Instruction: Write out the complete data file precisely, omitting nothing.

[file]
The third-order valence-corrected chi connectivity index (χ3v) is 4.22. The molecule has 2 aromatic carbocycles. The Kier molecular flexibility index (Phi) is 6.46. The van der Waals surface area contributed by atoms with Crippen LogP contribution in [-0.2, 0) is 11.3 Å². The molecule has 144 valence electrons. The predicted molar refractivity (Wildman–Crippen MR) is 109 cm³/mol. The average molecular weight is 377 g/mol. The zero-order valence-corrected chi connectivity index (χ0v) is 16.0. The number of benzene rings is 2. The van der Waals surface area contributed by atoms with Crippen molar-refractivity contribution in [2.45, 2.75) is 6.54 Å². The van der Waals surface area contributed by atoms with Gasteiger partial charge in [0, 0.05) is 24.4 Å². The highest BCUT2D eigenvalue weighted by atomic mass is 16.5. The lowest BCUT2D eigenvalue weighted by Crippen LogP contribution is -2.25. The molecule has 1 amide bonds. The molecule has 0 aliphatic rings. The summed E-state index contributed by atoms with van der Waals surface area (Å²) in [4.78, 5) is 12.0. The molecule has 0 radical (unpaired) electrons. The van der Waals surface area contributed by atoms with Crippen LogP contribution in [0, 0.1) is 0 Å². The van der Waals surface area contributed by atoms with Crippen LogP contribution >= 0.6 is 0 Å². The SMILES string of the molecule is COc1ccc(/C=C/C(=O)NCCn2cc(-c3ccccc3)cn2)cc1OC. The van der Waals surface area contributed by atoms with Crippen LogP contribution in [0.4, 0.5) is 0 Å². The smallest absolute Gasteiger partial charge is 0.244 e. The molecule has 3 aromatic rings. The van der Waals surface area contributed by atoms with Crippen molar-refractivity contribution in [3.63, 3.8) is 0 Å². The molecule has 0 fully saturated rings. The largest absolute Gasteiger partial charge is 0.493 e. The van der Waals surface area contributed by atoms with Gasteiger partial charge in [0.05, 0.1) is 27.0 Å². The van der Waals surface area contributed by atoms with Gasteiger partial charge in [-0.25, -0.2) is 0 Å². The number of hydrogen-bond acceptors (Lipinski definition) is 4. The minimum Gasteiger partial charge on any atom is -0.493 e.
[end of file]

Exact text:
The third-order valence-corrected chi connectivity index (χ3v) is 4.22. The molecule has 2 aromatic carbocycles. The Kier molecular flexibility index (Phi) is 6.46. The van der Waals surface area contributed by atoms with Crippen LogP contribution in [-0.2, 0) is 11.3 Å². The molecule has 144 valence electrons. The predicted molar refractivity (Wildman–Crippen MR) is 109 cm³/mol. The average molecular weight is 377 g/mol. The zero-order valence-corrected chi connectivity index (χ0v) is 16.0. The number of benzene rings is 2. The van der Waals surface area contributed by atoms with Crippen molar-refractivity contribution in [2.45, 2.75) is 6.54 Å². The van der Waals surface area contributed by atoms with Gasteiger partial charge in [0, 0.05) is 24.4 Å². The highest BCUT2D eigenvalue weighted by atomic mass is 16.5. The lowest BCUT2D eigenvalue weighted by Crippen LogP contribution is -2.25. The molecule has 1 amide bonds. The molecule has 0 aliphatic rings. The summed E-state index contributed by atoms with van der Waals surface area (Å²) in [4.78, 5) is 12.0. The molecule has 0 radical (unpaired) electrons. The van der Waals surface area contributed by atoms with Crippen LogP contribution in [0, 0.1) is 0 Å². The van der Waals surface area contributed by atoms with Crippen LogP contribution >= 0.6 is 0 Å². The SMILES string of the molecule is COc1ccc(/C=C/C(=O)NCCn2cc(-c3ccccc3)cn2)cc1OC. The van der Waals surface area contributed by atoms with Crippen LogP contribution in [0.4, 0.5) is 0 Å². The smallest absolute Gasteiger partial charge is 0.244 e. The molecule has 3 aromatic rings. The van der Waals surface area contributed by atoms with Crippen molar-refractivity contribution in [3.63, 3.8) is 0 Å². The molecule has 0 fully saturated rings. The largest absolute Gasteiger partial charge is 0.493 e. The van der Waals surface area contributed by atoms with Gasteiger partial charge in [0.05, 0.1) is 27.0 Å². The van der Waals surface area contributed by atoms with Gasteiger partial charge in [-0.25, -0.2) is 0 Å². The number of hydrogen-bond acceptors (Lipinski definition) is 4. The minimum Gasteiger partial charge on any atom is -0.493 e.